Like so many other educators, I became a teacher because I wanted to make the world a better place—to remove blind hatred and build up understanding. But, over the years, I have grown increasingly frustrated by the sometimes-blatant racism and lack of compassion I hear from both my students and the United States’ increasingly polarized political arena. Picture this scene, a version of which played out again and again in my classroom.
It is February. My seventh-graders and I are starting a unit on the Middle East.
“One of the big topics we’re going to cover is the religion of Islam,” I say, bracing myself.
“Terrorists!” snickers one student. The other students join her.
“Well, it’s interesting you should say that,” I say. “Because even though we hear a lot on the news about terrorist attacks that are carried out by Muslims, in reality, very, very few Muslims are terrorists.”
“Just most of them,” another student chimes in. Another smattering of chuckles and sounds of agreement ripple through the room.
“And one of the things we’re going to talk about in this unit is the real beliefs of the religion of Islam and how important it is to the culture of the Middle East.”
“Bomb ‘em!” another student half-coughs, half-shouts, grinning at his friends. The class erupts in laughter.
In my classroom in rural Missouri, moments like this are all too common. I wish I could say things have improved over the course of the 11 years I’ve been teaching. With our current political climate and the increasingly brazen rhetoric we hear coming from our political leaders and the media, it seems, instead, to be getting worse.
Sometimes I find myself thinking, “Can I really make a difference against all this?”
I can’t fault the students. At just 12 and 13 years old, they simply repeat beliefs and behaviors they see and hear in the media, online and at home—beliefs considered widely acceptable throughout their own community. If I reprimanded them or lectured them on stereotyping, they wouldn’t take it seriously, nor would they gain from it. At best, they would become defensive. At worst, they would feel like they could no longer share their thoughts in my classroom.
No matter how engaging the lesson plan or how lively the discussion, there will always be a level of personal experience missing from what I teach. My students will most likely never face the choice of either watching their family starve or leaving them to look for work in a foreign country. I suspect many of them have never met a non-Christian, let alone watched as their family is persecuted because of their faith. Many of them will fill their carts at Wal-Mart with little to no awareness of the day-to-day struggles of the Chinese factory workers who made it possible for them to do so. And I can’t give them those experiences.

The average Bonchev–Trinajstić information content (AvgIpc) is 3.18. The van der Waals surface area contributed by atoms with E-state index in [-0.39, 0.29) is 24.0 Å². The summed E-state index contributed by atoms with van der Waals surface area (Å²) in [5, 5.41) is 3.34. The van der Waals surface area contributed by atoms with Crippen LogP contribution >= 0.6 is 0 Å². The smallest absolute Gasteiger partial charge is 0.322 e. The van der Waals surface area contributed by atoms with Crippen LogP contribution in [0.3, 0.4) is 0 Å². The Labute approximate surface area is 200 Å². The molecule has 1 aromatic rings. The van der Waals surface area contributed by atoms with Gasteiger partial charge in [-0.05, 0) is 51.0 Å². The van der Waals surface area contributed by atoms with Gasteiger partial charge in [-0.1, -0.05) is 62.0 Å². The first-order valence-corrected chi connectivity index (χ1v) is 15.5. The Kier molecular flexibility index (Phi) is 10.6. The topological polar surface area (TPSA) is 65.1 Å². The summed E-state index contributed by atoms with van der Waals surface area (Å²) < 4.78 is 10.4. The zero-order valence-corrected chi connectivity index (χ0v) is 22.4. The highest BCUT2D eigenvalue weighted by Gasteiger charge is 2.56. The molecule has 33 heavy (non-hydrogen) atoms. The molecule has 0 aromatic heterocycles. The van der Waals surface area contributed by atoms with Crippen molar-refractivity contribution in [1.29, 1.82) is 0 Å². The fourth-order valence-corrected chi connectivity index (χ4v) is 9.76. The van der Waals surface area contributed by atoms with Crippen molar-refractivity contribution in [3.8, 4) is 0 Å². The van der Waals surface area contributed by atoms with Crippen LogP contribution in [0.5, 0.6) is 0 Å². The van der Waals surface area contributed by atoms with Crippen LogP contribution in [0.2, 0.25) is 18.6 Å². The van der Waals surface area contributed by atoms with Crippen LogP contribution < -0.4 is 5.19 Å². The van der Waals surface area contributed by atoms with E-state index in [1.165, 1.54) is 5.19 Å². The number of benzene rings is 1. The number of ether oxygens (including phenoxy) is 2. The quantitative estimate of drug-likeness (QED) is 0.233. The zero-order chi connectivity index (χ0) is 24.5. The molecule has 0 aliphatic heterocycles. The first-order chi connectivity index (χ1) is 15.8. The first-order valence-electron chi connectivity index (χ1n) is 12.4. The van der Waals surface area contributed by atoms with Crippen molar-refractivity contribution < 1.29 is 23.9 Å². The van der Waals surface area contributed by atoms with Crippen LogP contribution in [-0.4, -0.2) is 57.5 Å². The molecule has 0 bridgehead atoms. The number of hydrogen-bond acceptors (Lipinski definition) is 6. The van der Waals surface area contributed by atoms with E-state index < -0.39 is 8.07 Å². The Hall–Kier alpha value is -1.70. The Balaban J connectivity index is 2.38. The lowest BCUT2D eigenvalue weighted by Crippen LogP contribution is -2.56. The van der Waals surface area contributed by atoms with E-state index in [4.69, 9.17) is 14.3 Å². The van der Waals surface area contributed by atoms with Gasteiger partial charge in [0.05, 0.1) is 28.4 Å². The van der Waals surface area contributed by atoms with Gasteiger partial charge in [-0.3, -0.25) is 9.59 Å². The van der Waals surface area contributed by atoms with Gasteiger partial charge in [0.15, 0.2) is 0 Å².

Or can I?
A story is often the most effective way to create personal connections between very different people. Reading a novel allows us to see the world through someone else’s eyes, remove the context we are used to and replace it with something new. We are more prepared to accept things beyond our own experiences because we know we are reading a ‘‘story,’’ and yet we also actively search for similarities between our own lives and the lives of the characters. A novel can begin to open students’ minds and shape their hearts, without doing battle against their sense of self.
However, like most teachers, I simply didn’t have enough money or time to incorporate a young adult novel into every unit in my regular curriculum. So, I resolved to start on a smaller scale.
The summer I resolved to try to help expose my students to more stories, I spent weeks reading books that sounded like they might match my curriculum. Our school librarian borrowed extra copies of these titles from neighboring libraries; I posted a flyer outside my door advertising a voluntary book club. Students would read the first book for that month and attend a meeting where we discussed the book while we ate pizza. That was it. Just good, old-fashioned, food-based bribery and a good book.